While Nepal's government is wooing the Indian visitor to stabilise the kingdom's fluctuating tourism sector, a group of Indian tourists say they returned home with a bitter experience after being thrown out of their hotel by Maoist guerrillas.
According to Vinita Sharma, a member of the Indian group, they were staying at a hotel in the Lakeside area of Pokhara city, a sunny, popular tourist destination in western Nepal that is being promoted as an alternative to India's beach capital Goa, when the incident occurred earlier this month.
The tourists were alarmed by a commotion in the night when a group of young men barged inside the hotel and began threatening the hotel manager.
"I could not understand what they were saying until I, along with the other guests, were asked to vacate our rooms for the new arrivals," Sharma said.
"I later came to know that they were Maoist cadres who wanted to stay in the hotel for free."
Sharma wrote about the group's plight to a local daily, the Himalayan Times, which published it on Thursday, the day the Maoists were holding a key round of negotiations with the government at Prime Minister Girija Prasad Koirala's residence in the capital.
"Are the Maoists a political party or a terror outfit?" Sharma asked in her letter. "In India, only people of the underworld or terrorists behave like this. I really feel sorry for the Nepali business community."
The publication of Sharma's letter coincided with another local daily, the Kathmandu Post, reporting how three French nationals, who had gone to remote Dolakha district in northern Nepal, to help build a truss bridge for the villagers, were extorted by a group of Maoists.
They were first asked to pay NRS 500 for obtaining the rebels' "People's government's" permission to build the bridge and then asked to pay five per cent of the construction cost, amounting to NRS 64,000 (about $850)
Both the incidents occurred less than a month after the Maoist chief Prachanda apologised to a top French climber's widow for his cadres' misdemeanour, refunded the money extorted from her and said that tourists would not be harmed by his party.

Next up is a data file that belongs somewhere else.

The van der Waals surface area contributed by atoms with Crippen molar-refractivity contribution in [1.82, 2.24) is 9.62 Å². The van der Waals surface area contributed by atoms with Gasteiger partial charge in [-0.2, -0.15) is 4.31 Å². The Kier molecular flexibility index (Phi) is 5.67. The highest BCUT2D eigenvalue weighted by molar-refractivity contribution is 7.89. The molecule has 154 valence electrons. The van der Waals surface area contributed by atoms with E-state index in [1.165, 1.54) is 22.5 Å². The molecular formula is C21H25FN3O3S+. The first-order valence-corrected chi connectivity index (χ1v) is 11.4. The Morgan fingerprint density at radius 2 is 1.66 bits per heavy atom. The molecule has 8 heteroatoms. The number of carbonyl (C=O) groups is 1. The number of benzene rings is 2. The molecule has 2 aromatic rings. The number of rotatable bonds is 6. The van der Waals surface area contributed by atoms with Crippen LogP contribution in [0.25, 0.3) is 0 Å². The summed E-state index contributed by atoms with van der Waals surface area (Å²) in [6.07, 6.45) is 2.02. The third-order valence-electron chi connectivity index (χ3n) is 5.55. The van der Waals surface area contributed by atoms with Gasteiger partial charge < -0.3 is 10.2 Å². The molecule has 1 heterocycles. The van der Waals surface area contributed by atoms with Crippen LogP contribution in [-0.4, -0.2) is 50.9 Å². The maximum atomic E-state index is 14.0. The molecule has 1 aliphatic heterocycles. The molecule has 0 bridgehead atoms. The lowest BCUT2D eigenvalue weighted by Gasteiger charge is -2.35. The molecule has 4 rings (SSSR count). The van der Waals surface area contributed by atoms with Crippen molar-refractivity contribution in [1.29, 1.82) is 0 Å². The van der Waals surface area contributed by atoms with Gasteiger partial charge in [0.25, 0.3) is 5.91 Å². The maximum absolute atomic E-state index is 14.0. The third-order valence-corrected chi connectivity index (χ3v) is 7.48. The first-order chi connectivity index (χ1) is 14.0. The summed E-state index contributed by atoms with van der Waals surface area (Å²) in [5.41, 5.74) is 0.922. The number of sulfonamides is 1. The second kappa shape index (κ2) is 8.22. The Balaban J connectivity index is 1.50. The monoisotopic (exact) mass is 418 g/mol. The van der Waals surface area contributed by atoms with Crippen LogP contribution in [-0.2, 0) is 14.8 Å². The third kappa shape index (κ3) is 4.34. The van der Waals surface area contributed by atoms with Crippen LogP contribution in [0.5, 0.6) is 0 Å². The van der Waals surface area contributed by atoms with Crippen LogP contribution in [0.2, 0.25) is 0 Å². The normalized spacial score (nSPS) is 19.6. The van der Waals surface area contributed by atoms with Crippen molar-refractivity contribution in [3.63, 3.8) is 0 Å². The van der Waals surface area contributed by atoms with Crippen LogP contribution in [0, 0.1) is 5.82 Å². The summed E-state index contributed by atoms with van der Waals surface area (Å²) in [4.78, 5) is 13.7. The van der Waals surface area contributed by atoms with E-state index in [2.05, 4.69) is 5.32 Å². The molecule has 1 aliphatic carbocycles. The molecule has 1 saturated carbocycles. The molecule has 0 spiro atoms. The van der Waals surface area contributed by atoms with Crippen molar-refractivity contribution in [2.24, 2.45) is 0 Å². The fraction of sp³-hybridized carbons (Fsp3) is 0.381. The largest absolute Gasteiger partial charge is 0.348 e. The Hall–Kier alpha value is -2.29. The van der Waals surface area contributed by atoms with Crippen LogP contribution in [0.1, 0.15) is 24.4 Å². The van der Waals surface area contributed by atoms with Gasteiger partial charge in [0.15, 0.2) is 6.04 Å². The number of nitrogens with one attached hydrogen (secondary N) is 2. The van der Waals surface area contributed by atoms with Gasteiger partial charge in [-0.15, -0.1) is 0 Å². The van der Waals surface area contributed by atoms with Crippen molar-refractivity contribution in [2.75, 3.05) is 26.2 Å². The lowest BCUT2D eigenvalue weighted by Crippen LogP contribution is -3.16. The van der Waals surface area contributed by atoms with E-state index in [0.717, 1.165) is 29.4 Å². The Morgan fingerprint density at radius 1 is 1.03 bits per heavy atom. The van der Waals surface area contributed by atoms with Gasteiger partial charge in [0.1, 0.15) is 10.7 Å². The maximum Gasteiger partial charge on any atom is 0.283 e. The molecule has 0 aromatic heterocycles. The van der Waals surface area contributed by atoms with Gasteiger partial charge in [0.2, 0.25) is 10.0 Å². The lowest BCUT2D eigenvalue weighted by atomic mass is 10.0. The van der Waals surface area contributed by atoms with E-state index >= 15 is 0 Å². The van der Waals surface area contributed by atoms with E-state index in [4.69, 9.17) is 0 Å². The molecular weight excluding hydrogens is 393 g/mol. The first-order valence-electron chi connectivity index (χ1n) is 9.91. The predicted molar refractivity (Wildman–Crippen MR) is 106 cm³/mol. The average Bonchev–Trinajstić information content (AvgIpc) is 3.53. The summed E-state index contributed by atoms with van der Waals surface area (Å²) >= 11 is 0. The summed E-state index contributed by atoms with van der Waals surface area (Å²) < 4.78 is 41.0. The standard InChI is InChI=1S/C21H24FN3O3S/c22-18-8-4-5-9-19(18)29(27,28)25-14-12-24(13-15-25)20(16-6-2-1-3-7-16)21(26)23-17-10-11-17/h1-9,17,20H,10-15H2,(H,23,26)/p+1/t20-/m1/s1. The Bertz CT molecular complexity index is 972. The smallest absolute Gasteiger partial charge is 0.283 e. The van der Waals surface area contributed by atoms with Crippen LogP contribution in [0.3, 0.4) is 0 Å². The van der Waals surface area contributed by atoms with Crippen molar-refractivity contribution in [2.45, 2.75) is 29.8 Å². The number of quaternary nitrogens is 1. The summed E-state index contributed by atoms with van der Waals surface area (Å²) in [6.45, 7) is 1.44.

"We would also like to take this opportunity to reassert that foreign tourists are most welcome to visit Nepal and they need not fear any security hazard or any other inconvenience due to the ongoing political conflict in the country," the letter signed by Prachanda and his deputy Baburam Bhattarai said.
The letter was written to Katia Lafaille, wife of renowned French climber Jean-Christopher Lafaille, who went missing in Nepal earlier this year while trying to summit Mount Makalu solo without bottled oxygen.
In April, Katia and her sons had come to the Makalu base camp to bid a last farewell to the mountaineer, whose body has still not been found. At that time, Maoist cadres in the area forced the grieving family to pay NRS 10,000 as "people's tax".
However, when the matter was brought to the notice of the Maoist top brass by the French ambassador to Nepal, Michel Jolivet, they returned the money with an apology.
Even with relative peace in the countryside in the aftermath of the peace process, Nepal has still not been able to revive its tourism sector, partly due to the Maoists running amok in the rural areas and extorting tourists.
The number of visitors coming to Nepal by air in September fell by 7.4 per cent to 25,484, compared to the same month last year, Nepal Tourism Board said. The decline was mostly due to a fall in the number of Indian tourists.